Theoritical chemistry for_catalysis

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Theoretical chemistry has developed enormously, these understanding can be used for predicting the course of a reaction and possible outcome

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  • 1.Application of theoretical chemistry as a tool for understanding catalysis H. L. Janardhan Materials science division PPISR, Bangalore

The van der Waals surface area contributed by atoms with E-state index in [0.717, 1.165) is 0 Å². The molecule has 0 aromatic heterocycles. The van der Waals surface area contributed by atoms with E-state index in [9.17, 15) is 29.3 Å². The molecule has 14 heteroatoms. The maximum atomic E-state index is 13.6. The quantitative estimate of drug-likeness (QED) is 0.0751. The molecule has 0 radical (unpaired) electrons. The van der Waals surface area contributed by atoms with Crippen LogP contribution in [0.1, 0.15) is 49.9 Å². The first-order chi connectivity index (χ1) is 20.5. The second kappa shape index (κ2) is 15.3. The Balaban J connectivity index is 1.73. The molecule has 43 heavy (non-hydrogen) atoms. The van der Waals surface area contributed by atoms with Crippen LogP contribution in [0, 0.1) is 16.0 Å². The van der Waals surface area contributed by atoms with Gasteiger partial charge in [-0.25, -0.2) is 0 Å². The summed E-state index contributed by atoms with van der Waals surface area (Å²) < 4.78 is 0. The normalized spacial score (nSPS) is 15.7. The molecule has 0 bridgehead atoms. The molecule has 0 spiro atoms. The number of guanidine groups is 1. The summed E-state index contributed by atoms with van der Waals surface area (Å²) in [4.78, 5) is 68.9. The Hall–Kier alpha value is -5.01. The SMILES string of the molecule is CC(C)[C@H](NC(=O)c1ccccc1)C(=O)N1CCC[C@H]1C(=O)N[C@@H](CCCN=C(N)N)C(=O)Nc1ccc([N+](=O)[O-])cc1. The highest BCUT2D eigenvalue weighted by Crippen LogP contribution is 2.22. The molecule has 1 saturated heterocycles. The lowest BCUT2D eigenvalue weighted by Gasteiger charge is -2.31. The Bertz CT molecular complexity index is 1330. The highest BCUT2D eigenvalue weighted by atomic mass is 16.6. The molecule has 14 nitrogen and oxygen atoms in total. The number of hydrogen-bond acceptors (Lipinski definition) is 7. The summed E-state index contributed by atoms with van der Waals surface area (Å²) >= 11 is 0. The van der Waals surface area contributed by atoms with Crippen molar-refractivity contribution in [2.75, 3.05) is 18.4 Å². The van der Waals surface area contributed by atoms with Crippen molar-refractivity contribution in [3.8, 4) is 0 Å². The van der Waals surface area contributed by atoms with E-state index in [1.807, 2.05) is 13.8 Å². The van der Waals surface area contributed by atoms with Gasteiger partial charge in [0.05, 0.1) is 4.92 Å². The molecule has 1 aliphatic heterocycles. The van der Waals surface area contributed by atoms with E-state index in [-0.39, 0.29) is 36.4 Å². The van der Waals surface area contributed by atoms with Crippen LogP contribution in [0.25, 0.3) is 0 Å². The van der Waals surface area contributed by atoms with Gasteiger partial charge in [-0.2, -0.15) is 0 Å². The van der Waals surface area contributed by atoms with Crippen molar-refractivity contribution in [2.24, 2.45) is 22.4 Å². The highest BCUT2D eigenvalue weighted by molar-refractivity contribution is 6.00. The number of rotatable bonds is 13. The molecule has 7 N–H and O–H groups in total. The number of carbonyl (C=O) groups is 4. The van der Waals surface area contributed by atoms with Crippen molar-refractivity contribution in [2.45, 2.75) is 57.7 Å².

2. Outline Introduction Fundamental principals Approximation methods Understanding zeolite catalysis Acid strength of zeolites Toluene methylation Without steric factors Over H-MOR Selective hydrogenation of Butadiene 3. Catalysis-An interdisciplinary Science Surface Science -Atoms -InteractionsOrganic Chemistry -Organic Synthesis -Reaction mechanismsBiochemistry -Enzyme catalysisInorganic Chemistry -Metals, non-metals -OrganometallicsCATALYSISChemical Engineering -Heat & Mass transfer -Reactor design -Process technology -Reactor designMaterial Science -Properties -PhasesPhysical Chemistry -Kinetics -Thermodynamics - SpectroscopyTheoretical Chemistry -Reaction Modeling 4. IntroductionNext RSC president predicts that in 15 years no chemist will do bench experiments without computer-modelling them first !http://www.rsc.org/AboutUs/News/PressReleases/2013/Dominic-Tildesley-RoyalSociety-of-Chemistry-President-Elect.asp (accessed on Jul 30 2013) 5. Introduction 6. Introduction The term theoretical chemistry may be defined as the mathematical description of chemistry. Quantum mechanics gives a mathematical description of the behavior of electrons and found to be correct always . Hydrogen atoms are the only systems with analytical solution for Quantum Mechanical (QM) equations For other systems approximations are made to solve QM equation with acceptable accuracy 7. Introduction They are able to identify the unsuitability of 90% compounds for their intended use. It can save months of lab work Raw materials Manpower Money Understanding mechanism of reactions more completely 8. Fundamental principles 9. Fundamental principals Quantum mechanics represents the motion of electrons as wave motion and represents as wave function . Any operation on yields an Eigen value of the function This Eigen value is associated with an observable = E = Hamiltonian operator = Wave function E = Eigen value = Energy 10. Fundamental principalskinetic energy of particlesEnergy due to columbic attraction or repulsion 11. Fundamental principals kinetic energy of electronsAttraction of electrons to nucleiRepulsion of electrons 12. Approximation methods 13. Approximation methods Ab initio methods it is completely based on QM principals, approximations are done only for mathematical forms. Semi empirical methods these methods are similar to that of ab initio but the results are fitted to experimentally determined parameters (parameterization) Density functional theory methods to determine energy of molecule it considers electron density rather than electron wave function this method requires lesser computational power than that of ab initio methods 14. Approximation methods Molecular mechanics its energy expression consists of a simple algebraic equation for the energy of a compound. It does not use a wave function or total electron density. The constants in this equation are obtained either from spectroscopic data or ab initio calculations. A set of equations with their associated constants is called a force field. Molecular dynamics is a simulation of the time-dependent behavior of a molecular system, such as vibrational motion or Brownian motion. MM energy expression is used to compute the forces on the atoms for any given geometry. 15. Approximation methods Monte Carlo methods are built around some sort of a random sampling. The location, orientation, and geometry of a molecule or collection of molecules are chosen according to a statistical distribution. For example, many possible conformations of a molecule could be examined by choosing the conformation angles randomly. If enough iterations are done and the results are weighted by a Boltzmann distribution, this gives a statistically valid result. 16. Understanding zeolite catalysis 17. Understanding zeolite catalysis Arrangement of various Secondary building units results in different zeolite Structures.Primary Building unit from Si, Al2-methoxy naphthalene diffusing in to the pores of Zeolite Beta (BEA)ZSM-5 (MFI) Faujasite (FAU) 18. Shape selective catalysis in Zeolites 19. Models for Zeolite study Small fragments can describe catalytic active sites termed cluster approach Quantum mechanic - molecular mechanic methods (QM/MM) active site is treated quantum mechanically and framework is treated according to Molecular mechanics Periodic approach an unit cell of about 300 atoms are treated QM 20. Acid strength of zeolites 21. Acid strength of zeolitesExpected acidity: FAU LTL < OFF < MOR MEL < MFI based on electron charges on O* doi:10.1016/S0167-2991(08)60997-0 22. Acid strength of zeolitesObserved Acidity: FAU < LTL < OFF < MOR < MEL < MFI doi:10.1016/S0167-2991(08)60997-0 23. Toluene methylation 24. Toluene methylation without steric hindranceJ. Am. Chem. Soc., Vol. 123, No. 12, 2001 25. Toluene methylation without steric hindranceTheoretical prediction ortho > para > metaExperimental result a in homogeneous phase without steric hindrance ortho = 55-61, para = 25-27, meta = 14-16.J. Am. Chem. Soc., Vol. 123, No. 12, 2001 aJ. Chem. Soc., Faraday Trans. 1, 1983,79, 297-309 26. Toluene Methylation over H-MOR meta ortho paraReaction energy diagram of toluene methylation catalyzed by H-MOR, (Energies are in kJ/Mol)Theoretical prediction Activation energy for the formation of alkyl transission states in the order para < ortho < meta Formation of desorbed product meta > para ortho Experimental result b meta = 7.2, para = 3.4, ortho = 3.2 (wt% at 400 C) J. Am. Chem. Soc., Vol. 123, No. 12, 2001 b 27. Selective hydrogenation of butadiene 28. Hydrogenation of butadieneButadiene adsorbed on surfaceChemo selectivity to 1-buteneNonselective hydrogenation Pt and Pd both belong to Group 10 in periodic table.? Why they differ so much in activity and selectivity Topics in Catalysis 13 (2000) 213219 29. Arrangement of Atoms on the surface 30. Adsorption modes of ethylene and butadieneFig. Schematic representation of adsorption modes Topics in Catalysis 13 (2000) 213219Ethylene di- mode is preferentially formed on Pt (111) On Pd (111) surface di- and both formed Butadiene has similar probability for all modes on Pt (111) On Pd (111) di- mode is preferentially formed 31. Formation of stable structure # Pd has smaller radial distribution (size) of d orbitals where as Pt has larger distribution di- mode of ethylene is favored due to lesser electron repulsion on Pt (111) mode is not formed over Pt (111) due to greater electron repulsionFig. Schematic representation of energy levels of surface and alkene di- and mode both are equally probable on Pd (111) due to lesser electronic repulsionTopics in Catalysis 13 (2000) 213219 32. Butadiene adsorbed on surfaceChemo selectivity to 1-buteneNonselective hydrogenation 33. Conclusions Understanding of catalysis has increased exponentially in past few decades by using quantum mechanical principles. Quantum mechanical methods have benefited catalyst studies significantly in understanding catalytic mechanism. Theoretical chemistry can be used as tool to understand catalytic mechanism. Usage of appropriate approximation method will be a choice of accuracy v/s time (money). Theory helps to predict the possible out come Validity of the result will depend on the model and approximation method used 34. References Quantum mechanics Computational chemistry David C young, John Wiley & Sons, Inc 2001 Progress in Theoretical Chemistry and Physics vol 8 Theoretical aspects of heterogeneous catalysis Ed. Marco Antonio Chaer Nascimento Kluwer Academic Publishers 2002